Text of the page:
We have entered a new season in our culture. In fact, it’s not a season, because it’s always. Not a day passes that there aren’t thousands of headlines that are written for the express purpose of polarizing people. Click-bait, crazy-train, electronic Pitocin, call it what you want – the Internet is full of things that could make you upset.
Topics vary, from big cultural issues like the refugee crisis to topics as “every day” as whether or not kids should eat goldfish crackers. Cincinnati is interesting, because moms here tend to be pretty even-keel. We don’t see a lot of heated discussion on our site, usually, but in the last couple of months we’ve had a few posts that triggered some intense reactions (and we don’t even write about vaccines!) and I was flabbergasted by the extreme responses. Occasionally we post things that some people won’t agree with (in fact, we probably often post things someone doesn’t agree with, but not everyone handles it like a grown up). Speaking for myself, I actually like to know other people’s perspectives. I like to be asked to consider my own parenting choices and their impact long term. I like that people don’t always agree with everything I say, because agreeing isn’t the point for me. Considering, thinking, weighing, processing, asking questions, researching, and learning so that I can be intentional in my choices – is the point.
So, how can we set an example for our kids about how to exist in a world that seems to be forcing us to pick a side, a world where you identify as PRO or ANTI almost everything, and where a Starbucks cup can break the Internet? For those interested in joining me on my crusade for decency and generally adult behavior (read: mature, non-name-calling, well-researched, respectful conversation), here are a few considerations:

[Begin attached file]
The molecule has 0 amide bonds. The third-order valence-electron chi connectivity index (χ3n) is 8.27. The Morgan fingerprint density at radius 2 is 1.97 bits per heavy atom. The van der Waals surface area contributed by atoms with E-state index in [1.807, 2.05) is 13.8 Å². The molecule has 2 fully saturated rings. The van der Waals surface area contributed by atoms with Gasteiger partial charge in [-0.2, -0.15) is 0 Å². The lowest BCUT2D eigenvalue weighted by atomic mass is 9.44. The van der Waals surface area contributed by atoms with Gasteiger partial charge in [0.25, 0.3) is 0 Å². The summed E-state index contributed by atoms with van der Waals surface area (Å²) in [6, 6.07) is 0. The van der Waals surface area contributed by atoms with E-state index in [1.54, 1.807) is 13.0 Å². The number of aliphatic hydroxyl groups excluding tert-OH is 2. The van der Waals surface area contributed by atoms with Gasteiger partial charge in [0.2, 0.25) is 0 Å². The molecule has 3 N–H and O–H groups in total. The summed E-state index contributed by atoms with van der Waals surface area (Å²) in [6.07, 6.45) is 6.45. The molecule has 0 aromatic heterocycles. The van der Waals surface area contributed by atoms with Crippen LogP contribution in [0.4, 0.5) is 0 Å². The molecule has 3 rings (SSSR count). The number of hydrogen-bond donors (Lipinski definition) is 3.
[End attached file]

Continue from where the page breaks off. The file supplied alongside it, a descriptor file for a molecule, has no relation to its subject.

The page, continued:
If you see a headline that makes your blood pressure peak, KEEP SCROLLING. You see, there’s this thing called self-awareness (that means, you know yourself and you know the topics that increase your heart rate) and its sister self-control (that’s the power you have to choose to do (or not), say (or not), etc.). These two “selfs” are your best friends on the Internet, and in life. Find them, use them. Associated skill we’re teaching our kids: discernment.
If you have “friends” (a term I use lightly) who repeatedly post inciting content, extreme perspectives, dramatic headlines, etc. UNFOLLOW THEM. You can do it. It’s two clicks that you’ll thank me for. People who are unreasonable attract other people who are unreasonable. Grab hands with self-control and walk away. Associated skill: wisdom.
Check sources. There are entire sites devoted to peddling extreme ideas. These are not reputable places for news (or anything, except finding other hot-heads to hang out with, if that’s your thing). Just so you know, anyone can say anything and get millions of people to fall for it as truth – happens every day. Don’t be a sucker. Associated skill: research.
Educate yourself on the concept of nuance. When we writers write, we don’t intend for people to take everything we say literally. My experience differs from yours, and my tone does as well. For me, life is better in color – LOTS of it. Glorious, tonal, six different shades of plum kind of color. That doesn’t mean I won’t have favorites, or particular colors that I love in particular seasons of my life, but they probably won’t be the same as yours. So if you don’t like my particular shade of purple, or if you don’t like my tone, or my writing, see #1 above. It’s that easy. We may just meet again someday. Associated skill: goodness.